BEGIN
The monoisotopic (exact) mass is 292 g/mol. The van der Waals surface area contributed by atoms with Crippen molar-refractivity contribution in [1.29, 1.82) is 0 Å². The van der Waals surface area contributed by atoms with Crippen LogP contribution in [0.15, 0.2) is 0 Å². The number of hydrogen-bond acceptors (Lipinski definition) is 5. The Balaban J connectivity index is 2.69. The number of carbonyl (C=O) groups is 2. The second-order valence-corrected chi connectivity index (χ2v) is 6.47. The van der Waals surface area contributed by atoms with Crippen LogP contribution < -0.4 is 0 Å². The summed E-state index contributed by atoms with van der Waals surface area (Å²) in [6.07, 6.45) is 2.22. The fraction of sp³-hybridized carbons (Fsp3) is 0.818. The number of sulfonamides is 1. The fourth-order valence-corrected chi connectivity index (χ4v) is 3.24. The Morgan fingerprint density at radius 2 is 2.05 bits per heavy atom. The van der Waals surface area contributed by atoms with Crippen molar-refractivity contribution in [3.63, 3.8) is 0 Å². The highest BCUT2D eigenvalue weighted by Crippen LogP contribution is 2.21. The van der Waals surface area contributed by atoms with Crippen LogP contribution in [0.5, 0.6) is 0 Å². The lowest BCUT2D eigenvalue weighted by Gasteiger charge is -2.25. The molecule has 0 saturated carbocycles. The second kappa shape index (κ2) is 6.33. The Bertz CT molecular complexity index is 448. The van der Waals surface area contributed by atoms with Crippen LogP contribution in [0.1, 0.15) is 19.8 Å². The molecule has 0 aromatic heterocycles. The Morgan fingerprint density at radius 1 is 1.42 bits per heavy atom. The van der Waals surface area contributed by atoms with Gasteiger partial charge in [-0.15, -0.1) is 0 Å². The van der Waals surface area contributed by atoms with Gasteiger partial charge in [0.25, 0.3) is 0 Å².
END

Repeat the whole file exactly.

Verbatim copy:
The monoisotopic (exact) mass is 292 g/mol. The van der Waals surface area contributed by atoms with Crippen molar-refractivity contribution in [1.29, 1.82) is 0 Å². The van der Waals surface area contributed by atoms with Crippen LogP contribution in [0.15, 0.2) is 0 Å². The number of hydrogen-bond acceptors (Lipinski definition) is 5. The Balaban J connectivity index is 2.69. The number of carbonyl (C=O) groups is 2. The second-order valence-corrected chi connectivity index (χ2v) is 6.47. The van der Waals surface area contributed by atoms with Crippen LogP contribution < -0.4 is 0 Å². The summed E-state index contributed by atoms with van der Waals surface area (Å²) in [6.07, 6.45) is 2.22. The fraction of sp³-hybridized carbons (Fsp3) is 0.818. The number of sulfonamides is 1. The fourth-order valence-corrected chi connectivity index (χ4v) is 3.24. The Morgan fingerprint density at radius 2 is 2.05 bits per heavy atom. The van der Waals surface area contributed by atoms with Crippen molar-refractivity contribution in [3.63, 3.8) is 0 Å². The highest BCUT2D eigenvalue weighted by Crippen LogP contribution is 2.21. The van der Waals surface area contributed by atoms with Crippen LogP contribution in [0.5, 0.6) is 0 Å². The lowest BCUT2D eigenvalue weighted by Gasteiger charge is -2.25. The molecule has 0 saturated carbocycles. The second kappa shape index (κ2) is 6.33. The Bertz CT molecular complexity index is 448. The van der Waals surface area contributed by atoms with Crippen LogP contribution in [0.1, 0.15) is 19.8 Å². The molecule has 0 aromatic heterocycles. The Morgan fingerprint density at radius 1 is 1.42 bits per heavy atom. The van der Waals surface area contributed by atoms with Gasteiger partial charge in [-0.15, -0.1) is 0 Å². The van der Waals surface area contributed by atoms with Gasteiger partial charge in [0.25, 0.3) is 0 Å².